Keep it age appropriate. Children don’t need to be loaded up with heavy details to understand why things have happened this way. Break the issues down as simply and directly as possible, and finish with a message of hope.
Acknowledgement. This is another one that is super important to me. When you’re a kid you can feel like your feelings don’t matter. Most everything is completely out of your control as a minor. Make sure to take time to validate the child’s experience with their parent’s addiction. Apologize for the effect it has had on them and ask open questions to find out how they’ve been feeling about it.
Perspective. I know sometimes kids can feel envious of other families without addiction issues. Its important to let your child feel like they are not alone. Depending on their age there may be an Al-Ateen meeting that they can attend. I am currently looking for a place that young children can go and participate in.
Releasing the shame. Some children can feel that they are at fault for their parents use. Maybe if they cleaned their room or played quieter, they wouldn’t be looking for an escape. This is especially hard if the addict had blamed the child in the past. Addiction is not their fault. It is important to make that clear to them. Addiction takes over the brain and makes them powerless to stop it, just as the child is as well.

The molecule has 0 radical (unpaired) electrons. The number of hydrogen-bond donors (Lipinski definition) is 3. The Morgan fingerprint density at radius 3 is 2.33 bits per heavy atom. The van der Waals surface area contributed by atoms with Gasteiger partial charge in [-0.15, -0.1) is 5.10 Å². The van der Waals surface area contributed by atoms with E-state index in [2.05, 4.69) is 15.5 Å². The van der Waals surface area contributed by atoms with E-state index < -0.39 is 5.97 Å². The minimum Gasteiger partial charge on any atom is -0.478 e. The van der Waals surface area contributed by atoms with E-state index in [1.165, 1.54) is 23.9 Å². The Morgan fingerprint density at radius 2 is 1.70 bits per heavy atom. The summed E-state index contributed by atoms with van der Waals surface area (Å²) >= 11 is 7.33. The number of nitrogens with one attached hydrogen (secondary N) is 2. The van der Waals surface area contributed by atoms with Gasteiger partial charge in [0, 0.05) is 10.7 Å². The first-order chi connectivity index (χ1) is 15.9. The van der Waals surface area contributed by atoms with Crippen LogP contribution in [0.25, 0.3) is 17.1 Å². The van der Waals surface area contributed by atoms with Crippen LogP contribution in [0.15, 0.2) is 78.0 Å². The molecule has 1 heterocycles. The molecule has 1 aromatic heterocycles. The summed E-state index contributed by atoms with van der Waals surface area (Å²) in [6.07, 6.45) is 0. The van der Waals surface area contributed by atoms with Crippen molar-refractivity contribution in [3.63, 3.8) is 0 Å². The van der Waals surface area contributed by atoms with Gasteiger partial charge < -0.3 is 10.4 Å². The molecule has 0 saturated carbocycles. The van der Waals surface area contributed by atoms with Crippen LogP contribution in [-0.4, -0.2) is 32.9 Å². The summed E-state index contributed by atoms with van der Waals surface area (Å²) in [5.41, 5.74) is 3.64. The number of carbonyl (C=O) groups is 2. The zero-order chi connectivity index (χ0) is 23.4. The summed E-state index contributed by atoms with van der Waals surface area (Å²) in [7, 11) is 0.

I’m still learning how to handle these things. I myself struggle with boundary issues and have to make sure my nephew’s protection is number one. I cannot allow myself to be too involved in his parents choices, because it drags us all down. We are a happy, healthy family unit and I intend to keep it that way. I myself will be attending my first Al-Anon meeting with the support of my brother in law in the morning. I’m looking forward to hearing some real experiences and learning how to teach myself to let go and not enable. I wish you luck with your own personal experience and hope your child is able to process and heal from their traumas.
Also published on Medium.